The control tower at the Anoka County-Blaine Airport will close May 5.
The tower closures at the Anoka County-Blaine Airport and the St. Cloud Regional Airport were announced by the Federal Aviation Administration (FAA) Friday.
They were two of 149 airports across the country to lose their control towers through the FAA’s cuts in response to the federal sequester.
But the loss of the control tower won’t mean that the Anoka County-Blaine Airport, a reliever airport for the Minneapolis-St. Paul International Airport (MSP) ,will be shut down to aircraft traffic.
According to Gary Schmidt, director of reliever airports for the Metropolitan Airports Commission (MAC), the airport will lose its seven FAA-contract air traffic controllers, but flights in and out the airport will continue just as they do when the control tower is not operational at night.
Right now, the control tower at the airport is open from 7 a.m. to 9 p.m. each day in the winter and 7 a.m. to 10 p.m. in the summer.
Pilots will have to broadcast to each other to maintain separation, which is the case during the nighttime hours now, Schmidt said.
“But it helps to have another set of eyes,” he said.
The FAA plans to start closing control towers across the country in phases April 7, with the Anoka County-Blaine Airport being among the last to close May 5, according to Schmidt.
“In the short term after the control tower shuts down, the first week or so, I don’t think we will see much of an impact,” Schmidt said.
“But over a period of time, I expect to see a migration of traffic to other airports where control towers are available, like St. Paul Holman Field.”
That’s because some corporations whose corporate jets use the Anoka County-Blaine Airport have a policy that their planes only fly in and out of airports where air traffic controllers are available, according to Schmidt.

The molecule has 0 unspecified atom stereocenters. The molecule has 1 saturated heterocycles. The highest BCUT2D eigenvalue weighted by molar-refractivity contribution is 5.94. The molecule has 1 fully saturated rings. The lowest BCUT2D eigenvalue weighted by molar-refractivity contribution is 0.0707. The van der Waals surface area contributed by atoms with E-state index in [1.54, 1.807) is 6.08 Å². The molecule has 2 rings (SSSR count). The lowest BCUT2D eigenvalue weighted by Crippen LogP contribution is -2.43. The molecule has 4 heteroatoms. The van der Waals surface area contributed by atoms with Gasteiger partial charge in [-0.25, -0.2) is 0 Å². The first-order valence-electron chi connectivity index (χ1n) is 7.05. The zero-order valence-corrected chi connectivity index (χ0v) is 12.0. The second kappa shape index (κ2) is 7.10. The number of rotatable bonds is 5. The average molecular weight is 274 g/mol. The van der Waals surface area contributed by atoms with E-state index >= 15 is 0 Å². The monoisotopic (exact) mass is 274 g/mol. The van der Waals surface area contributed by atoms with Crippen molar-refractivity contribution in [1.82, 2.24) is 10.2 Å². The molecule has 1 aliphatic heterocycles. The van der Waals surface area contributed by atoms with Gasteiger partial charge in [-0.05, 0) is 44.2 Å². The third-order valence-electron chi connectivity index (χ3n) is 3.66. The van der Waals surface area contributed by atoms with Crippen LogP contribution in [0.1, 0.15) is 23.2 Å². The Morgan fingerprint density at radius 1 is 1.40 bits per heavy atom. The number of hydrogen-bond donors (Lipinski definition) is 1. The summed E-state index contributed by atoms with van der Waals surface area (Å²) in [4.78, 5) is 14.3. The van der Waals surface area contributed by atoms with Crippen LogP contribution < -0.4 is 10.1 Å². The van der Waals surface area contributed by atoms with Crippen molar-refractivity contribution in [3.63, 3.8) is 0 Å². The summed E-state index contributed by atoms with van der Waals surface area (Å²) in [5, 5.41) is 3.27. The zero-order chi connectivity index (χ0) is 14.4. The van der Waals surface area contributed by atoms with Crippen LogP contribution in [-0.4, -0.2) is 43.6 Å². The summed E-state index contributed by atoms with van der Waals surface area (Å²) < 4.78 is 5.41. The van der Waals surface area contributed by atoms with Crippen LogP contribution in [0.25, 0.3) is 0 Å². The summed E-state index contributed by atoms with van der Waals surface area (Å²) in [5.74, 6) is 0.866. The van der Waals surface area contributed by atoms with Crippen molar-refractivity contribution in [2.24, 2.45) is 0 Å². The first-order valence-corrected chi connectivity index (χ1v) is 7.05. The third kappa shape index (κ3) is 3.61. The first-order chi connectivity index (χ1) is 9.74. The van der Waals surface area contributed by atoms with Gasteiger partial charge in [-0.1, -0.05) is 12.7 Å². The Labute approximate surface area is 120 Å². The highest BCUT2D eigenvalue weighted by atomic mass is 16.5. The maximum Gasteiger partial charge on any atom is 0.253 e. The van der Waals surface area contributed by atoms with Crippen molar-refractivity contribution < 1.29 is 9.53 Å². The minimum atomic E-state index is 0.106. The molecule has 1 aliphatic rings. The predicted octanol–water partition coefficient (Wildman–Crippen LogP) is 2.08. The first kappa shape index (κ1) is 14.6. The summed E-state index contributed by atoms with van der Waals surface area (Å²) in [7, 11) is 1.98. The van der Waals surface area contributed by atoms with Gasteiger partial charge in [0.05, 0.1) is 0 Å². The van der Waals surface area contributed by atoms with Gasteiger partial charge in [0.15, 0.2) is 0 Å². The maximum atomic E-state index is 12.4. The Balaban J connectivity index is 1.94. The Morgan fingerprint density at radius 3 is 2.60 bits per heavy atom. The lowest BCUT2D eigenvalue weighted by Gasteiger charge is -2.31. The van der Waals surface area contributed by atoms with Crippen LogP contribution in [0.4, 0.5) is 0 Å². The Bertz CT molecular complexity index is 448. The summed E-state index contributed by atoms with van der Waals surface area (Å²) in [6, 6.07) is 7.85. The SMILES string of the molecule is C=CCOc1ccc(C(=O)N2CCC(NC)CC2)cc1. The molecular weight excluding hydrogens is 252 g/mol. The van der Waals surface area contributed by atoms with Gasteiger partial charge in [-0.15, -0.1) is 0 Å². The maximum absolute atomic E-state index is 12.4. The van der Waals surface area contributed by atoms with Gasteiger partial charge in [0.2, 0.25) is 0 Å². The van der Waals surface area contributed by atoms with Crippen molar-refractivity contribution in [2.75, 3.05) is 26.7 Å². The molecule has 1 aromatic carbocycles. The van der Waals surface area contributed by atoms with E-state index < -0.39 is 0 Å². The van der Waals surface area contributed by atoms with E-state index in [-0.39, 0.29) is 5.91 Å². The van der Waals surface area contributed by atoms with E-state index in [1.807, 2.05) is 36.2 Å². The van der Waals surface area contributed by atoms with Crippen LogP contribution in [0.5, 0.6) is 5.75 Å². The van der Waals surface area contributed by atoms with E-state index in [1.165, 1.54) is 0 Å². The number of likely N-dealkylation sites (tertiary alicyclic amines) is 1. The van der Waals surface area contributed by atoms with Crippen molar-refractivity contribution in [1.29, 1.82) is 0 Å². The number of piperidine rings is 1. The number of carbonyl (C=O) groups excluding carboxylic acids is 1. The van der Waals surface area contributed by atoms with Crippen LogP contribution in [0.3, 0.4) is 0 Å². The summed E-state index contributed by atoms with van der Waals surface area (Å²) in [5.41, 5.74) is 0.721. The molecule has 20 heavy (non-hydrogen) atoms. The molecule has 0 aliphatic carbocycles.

Impacted would be the two fixed base operations (FBO) at the Anoka County-Blaine Airport, which provide gas, parking, maintenance, catering and other services to corporate jets using the airport, Schmidt said.
They are Key Air Twin Cities and Cirrus.
Key Air Twin Cities has been operating at the Anoka County-Blaine Airport for five years and according to its website has “an executive terminal and premier business center” with 70,000 square feet available for jet storage and office suites.
With the tower closure, “it will be hard to get new businesses to use this airport,” said Key Air Twin Cities General Manager Michael Lawrence.
“It will put us at a competitive disadvantage when we are trying to grow our business,” he said.
According to Lawrence, Key Air provides service to hundreds of corporate aircraft a year at the Anoka County-Blaine Airport.
When word first came through in early March that the Anoka County-Blaine Airport was one of the control towers scheduled for closure by the FAA, the MAC appealed, Schmidt said.
But the appeal was not successful, although a few were and Schmidt said he does not know what rationale the FAA has used to determine whose appeal was successful and whose was not.
Control towers at Crystal and Flying Cloud airports will remain open for the time being, but Schmidt is not optimistic that they will last beyond this year, he said.
However, there are bills in Congress that would restore funding to the FAA to keep control towers open, Schmidt said
But the $80 billion in sequester cuts to federal programs were part of the budget bills that passed House and Senate last week to keep the federal government operating through the end of the current fiscal year, Sept. 30.
Coon Rapids resident Dave McCauley has been a pilot for 15 years and learned to fly at the airport, where he is a member of the Gateway Flying Club, which has three airplanes.
Although he does not yet own an airplane, he is in the process of building one and expects to have it ready to fly in late 2014, according to McCauley.
“Those of us who are pilots are very concerned,” McCauley wrote in an email.
“Anoka is a busy field with a mixture of aircraft types. Closing the tower is like shutting off a traffic signal to save money on electricity.”